Early epigraphical evidence[edit]


The Bhāgavat religion of early Hinduism is documented epigraphically from around 100 BCE, such as in the inscriptions of the Heliodorus pillar;; in which Heliodorus, an Indo-Greek ambassador from Taxila to the court of a Sunga king, describes himself as a Bhagavata ("Heliodorena bhagavatena"):

This Garuda-standard of Vasudeva (Vishnu), the God of Gods

was erected here by the Bhagavata Heliodoros, the son of Dion, a man of Taxila, sent by the Great Greek (Yona) King Antialcidas, as ambassador to King Kasiputra Bhagabhadra, the Savior

son of the princess from Benares, in the fourteenth year of his reign."[c]

(Archaeological Survey of India, Annual Report (1908-1909))

In Buddhism[edit]

The word "Bhagava" is used many times to refer to the Buddha in the Pali suttas. The term "Bhagava" has been used in Pali Anussati or recollections as one of the terms that describes the "Tathāgata".

In the Buddha anussati, Bhagavan is defined the following way:

Iti pi so Bhagavā

Thus is Buddha,

1) Arahaṃ - deserving homage.
2) Sammā-sambuddho - perfectly awakened.
3) Vijjā-caraṇa sampanno - perfect in true knowledge and conduct.
4) Sugato - well gone (to Nibbana)
5) Lokavidū - knower of the worlds
6) Anuttaro purisa-damma-sārathi - incomparable leader (lit. charioteer) of persons to be tamed.
7) Satthā deva-manusānaṃ - teacher of gods and humans.
8) Buddho - awakened one.
9) Bhagavāti - Blessed One.

Sākamunisa bhagavato is recorded in the kharoshthi dedication of a vase placed in a Buddhist stupa by the Greek meridarch (civil governor of a province) named Theodorus (Tarn, p391):

"Theudorena meridarkhena pratithavida ime sarira sakamunisa bhagavato bahu-jana-stitiye":
"The meridarch Theodorus has enshrined relics of Lord Shakyamuni, for the welfare of the mass of the people"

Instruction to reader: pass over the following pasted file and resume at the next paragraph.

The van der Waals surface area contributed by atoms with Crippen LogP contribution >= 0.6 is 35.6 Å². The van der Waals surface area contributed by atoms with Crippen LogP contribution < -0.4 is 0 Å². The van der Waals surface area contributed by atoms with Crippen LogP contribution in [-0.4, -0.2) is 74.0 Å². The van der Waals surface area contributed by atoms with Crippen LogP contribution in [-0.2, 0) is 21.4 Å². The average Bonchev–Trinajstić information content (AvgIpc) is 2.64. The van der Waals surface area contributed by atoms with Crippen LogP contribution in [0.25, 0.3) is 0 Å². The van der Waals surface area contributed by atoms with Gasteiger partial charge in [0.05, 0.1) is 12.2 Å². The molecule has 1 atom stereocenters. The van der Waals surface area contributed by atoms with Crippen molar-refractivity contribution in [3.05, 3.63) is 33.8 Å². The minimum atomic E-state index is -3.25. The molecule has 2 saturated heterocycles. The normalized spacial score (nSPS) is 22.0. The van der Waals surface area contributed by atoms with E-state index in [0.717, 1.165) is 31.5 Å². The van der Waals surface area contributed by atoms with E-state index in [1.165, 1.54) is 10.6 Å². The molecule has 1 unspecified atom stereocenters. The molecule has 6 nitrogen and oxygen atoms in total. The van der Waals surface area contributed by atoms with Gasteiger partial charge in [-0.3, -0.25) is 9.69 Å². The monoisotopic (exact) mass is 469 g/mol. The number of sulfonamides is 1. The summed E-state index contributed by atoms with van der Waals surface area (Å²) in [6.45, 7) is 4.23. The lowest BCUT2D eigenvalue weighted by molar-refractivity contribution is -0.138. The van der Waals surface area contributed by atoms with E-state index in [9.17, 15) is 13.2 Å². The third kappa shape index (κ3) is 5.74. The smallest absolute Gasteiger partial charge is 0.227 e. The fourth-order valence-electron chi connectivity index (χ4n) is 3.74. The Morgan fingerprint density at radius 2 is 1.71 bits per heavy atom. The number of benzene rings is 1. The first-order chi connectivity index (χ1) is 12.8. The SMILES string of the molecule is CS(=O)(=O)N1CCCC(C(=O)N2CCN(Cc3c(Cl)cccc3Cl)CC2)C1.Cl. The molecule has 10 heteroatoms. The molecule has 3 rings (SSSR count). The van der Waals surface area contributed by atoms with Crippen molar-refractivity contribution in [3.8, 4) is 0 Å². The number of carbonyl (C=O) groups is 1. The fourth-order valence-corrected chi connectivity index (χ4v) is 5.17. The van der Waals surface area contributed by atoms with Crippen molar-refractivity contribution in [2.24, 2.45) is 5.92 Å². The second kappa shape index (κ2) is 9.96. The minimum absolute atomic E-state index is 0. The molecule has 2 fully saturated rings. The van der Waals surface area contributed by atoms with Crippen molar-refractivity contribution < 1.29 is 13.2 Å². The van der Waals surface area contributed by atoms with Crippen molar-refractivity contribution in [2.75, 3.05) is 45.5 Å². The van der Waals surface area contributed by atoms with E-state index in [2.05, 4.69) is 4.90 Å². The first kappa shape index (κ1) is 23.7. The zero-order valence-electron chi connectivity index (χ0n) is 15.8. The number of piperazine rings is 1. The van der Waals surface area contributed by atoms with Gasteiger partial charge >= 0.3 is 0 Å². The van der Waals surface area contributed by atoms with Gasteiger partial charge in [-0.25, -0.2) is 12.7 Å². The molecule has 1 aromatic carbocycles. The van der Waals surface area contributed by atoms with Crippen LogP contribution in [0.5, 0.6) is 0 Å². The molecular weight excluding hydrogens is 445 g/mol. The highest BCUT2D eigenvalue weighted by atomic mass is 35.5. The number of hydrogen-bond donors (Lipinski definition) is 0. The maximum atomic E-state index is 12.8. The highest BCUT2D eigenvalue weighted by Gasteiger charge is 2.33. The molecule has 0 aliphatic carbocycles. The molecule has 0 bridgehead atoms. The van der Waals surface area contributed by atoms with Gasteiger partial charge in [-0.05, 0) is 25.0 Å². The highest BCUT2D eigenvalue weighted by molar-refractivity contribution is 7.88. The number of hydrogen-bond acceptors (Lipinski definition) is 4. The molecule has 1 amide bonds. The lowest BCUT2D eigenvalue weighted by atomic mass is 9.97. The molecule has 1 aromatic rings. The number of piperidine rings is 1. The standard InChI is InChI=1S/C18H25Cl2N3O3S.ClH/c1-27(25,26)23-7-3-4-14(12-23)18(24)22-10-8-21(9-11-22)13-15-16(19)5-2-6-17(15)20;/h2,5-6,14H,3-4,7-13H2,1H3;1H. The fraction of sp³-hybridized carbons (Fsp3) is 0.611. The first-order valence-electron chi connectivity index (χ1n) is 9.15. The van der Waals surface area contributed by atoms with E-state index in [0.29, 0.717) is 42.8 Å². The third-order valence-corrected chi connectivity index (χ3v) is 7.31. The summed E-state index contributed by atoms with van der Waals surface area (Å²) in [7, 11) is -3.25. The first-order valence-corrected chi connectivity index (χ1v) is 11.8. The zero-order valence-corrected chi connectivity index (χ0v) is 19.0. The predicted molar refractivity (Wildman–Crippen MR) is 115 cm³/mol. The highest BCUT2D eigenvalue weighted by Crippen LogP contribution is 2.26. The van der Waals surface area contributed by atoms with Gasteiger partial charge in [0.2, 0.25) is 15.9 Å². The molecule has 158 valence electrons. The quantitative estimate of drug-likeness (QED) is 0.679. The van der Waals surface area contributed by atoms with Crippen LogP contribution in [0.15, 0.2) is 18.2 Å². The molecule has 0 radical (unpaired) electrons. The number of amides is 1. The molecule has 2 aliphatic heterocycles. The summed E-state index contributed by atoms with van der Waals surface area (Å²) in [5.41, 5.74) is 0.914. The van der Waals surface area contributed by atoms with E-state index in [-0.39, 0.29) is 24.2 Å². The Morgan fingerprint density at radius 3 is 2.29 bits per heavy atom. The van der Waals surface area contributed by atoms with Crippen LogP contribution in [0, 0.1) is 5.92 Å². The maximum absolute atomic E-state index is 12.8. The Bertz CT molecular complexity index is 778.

(Swāt relic vase inscription of the Meridarkh Theodoros [1])

See also[edit]


  1. ^ vadanti tat tattva-vidas/ tattvam yaj jnanam advayam/ brahmeti paramatmeti/ bhagavan iti sabdyate
  2. ^ aiśvaryasya samagrasya vīryasya yaśasaḥ śriyaḥ/ jñāna-vairāgyayoś caiva/ ṣannāḥ bhaga itīraṇā
  3. ^ Devadevasa Va [sude]vasa Garudadhvajo ayam/ karito i[a] Heliodorena bhaga-/ vatena Diyasa putrena Takhasilakena/ Yonadatena agatena maharajasa/ Amtalikitasa upa[m]ta samkasam-rano/ Kasiput[r]asa [Bh]agabhadrasa tratarasa/ vasena [chatu]dasena rajena vadhamanasa


  1. ^ The latter term preferred by Bhikkhu Bodhi in his English translations of the Pali Canon
  2. ^ Who is Krishna? "God the person, or Bhagavan"
  3. ^ About Bhagwan? "Know about Bhagwan"
  4. ^ Bhag-P 1.2.11 "Learned transcendentalists who know the Absolute Truth call this nondual substance Brahman, Paramatma or Bhagavan"
  5. ^ Macdonell Sanskrit-English dictionary


  • Thomas Mcevilley (2002). The Shape of Ancient Thought: Comparative Studies in Greek and Indian Philosophies. Skyhorse Publishing Inc. ISBN 978-1-58115-203-6. 
  • Baij Nath Puri (1987). Buddhism In Central Asia. Motilal Banarsidass Pub. ISBN 978-81-208-0372-5. 
  • The Greeks in Bactria and India, W.W. Tarn, Cambridge University Press.